It was a Wednesday. A mere six hours ago, I was stateside. Now, I’m in a room of a house owned by a sweet Costa Rican woman. Besides her, the house is occupied by four of her seven children and two of her three grandchildren. I’m unpacking my bags: a duffel for clothes, a bigger duffel for books, and my backpack, which will serve as my briefcase during this trip. Not two dress shirts out and I’m summoned into the kitchen, which takes me longer to figure out because the summoning is in Spanish. After a few page flips of a bilingual dictionary (which I stuff into my back pocket) and a few notes, I’m standing in the kitchen facing my Costa Rican host. “Are you ready to meet your supervising teacher?” she asks in Spanish. “Si, claro,” I respond.
After I’m escorted across another nameless Tres Ríos street, I’m being introduced to my cooperating teacher. Finally! After two months of e-mail correspondence, I am shaking hands with my cooperating teacher, who coincidentally is my neighbor. My host mother properly introduces us, says something in Spanish, which evokes laughter (a clueless smile from me), and she departs.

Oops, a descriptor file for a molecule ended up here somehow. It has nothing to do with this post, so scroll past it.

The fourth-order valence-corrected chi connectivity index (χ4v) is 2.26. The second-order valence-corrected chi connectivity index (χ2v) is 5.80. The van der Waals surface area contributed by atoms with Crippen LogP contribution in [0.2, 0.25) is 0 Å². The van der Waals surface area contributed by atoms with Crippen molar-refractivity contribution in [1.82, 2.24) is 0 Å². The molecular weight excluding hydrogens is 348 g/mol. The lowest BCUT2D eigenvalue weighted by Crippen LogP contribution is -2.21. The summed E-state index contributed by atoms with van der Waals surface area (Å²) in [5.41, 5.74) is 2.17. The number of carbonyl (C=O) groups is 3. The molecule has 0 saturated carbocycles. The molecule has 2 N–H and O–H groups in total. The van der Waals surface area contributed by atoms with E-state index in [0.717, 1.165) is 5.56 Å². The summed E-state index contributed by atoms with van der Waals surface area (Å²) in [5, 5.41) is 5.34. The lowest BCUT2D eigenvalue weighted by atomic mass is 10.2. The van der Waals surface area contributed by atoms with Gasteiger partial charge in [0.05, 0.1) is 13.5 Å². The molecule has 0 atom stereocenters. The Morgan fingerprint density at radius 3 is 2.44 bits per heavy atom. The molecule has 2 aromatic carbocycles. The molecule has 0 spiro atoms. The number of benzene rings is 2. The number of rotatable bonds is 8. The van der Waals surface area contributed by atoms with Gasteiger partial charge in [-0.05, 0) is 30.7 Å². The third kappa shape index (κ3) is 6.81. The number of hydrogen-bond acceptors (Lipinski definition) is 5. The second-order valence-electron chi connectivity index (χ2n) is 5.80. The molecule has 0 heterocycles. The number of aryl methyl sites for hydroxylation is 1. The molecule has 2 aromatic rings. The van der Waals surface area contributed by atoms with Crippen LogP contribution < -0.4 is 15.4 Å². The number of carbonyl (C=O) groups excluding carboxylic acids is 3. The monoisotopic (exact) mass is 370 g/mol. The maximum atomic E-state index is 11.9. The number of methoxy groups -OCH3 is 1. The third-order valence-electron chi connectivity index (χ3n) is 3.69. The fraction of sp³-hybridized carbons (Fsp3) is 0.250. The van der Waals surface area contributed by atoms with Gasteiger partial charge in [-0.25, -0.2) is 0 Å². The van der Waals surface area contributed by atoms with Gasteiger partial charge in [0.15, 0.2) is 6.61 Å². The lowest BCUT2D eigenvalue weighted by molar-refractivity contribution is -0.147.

My cooperating teacher gives me a tour of her home, and I fall in love with her patio. It supports hand-carved, wooden furniture; has a hanging sign, “Memo’s”, in memory of her older brother, Guillermo; and, has one large square window that is full with the view of the greenest mountains I have ever seen. At her kitchen table, the tour fully circled, we discuss the details of my student teaching. Not one e-mail compares to the information, the many holes that I’m at long last filling.
To my surprise, she is not my cooperating teacher. She is my supervisor, my colleague, my morning chauffeur, my translator, my Costa Rican ambassador, my mentor, and my neighbor. But she is not my cooperating teacher. I will be teaching oral and written English with four other teachers—three women and one man, and I will meet them tomorrow.
Eight hours ago, I was stateside. About 13 hours from now, I’ll be drowning in a sea of names, for tomorrow, I start my student teaching. Funny: all that worrying—those many days of fearing the unknown and unanswered—all of it forgotten and replaced with a whole new whopper of uncertainty: what should I wear mañana?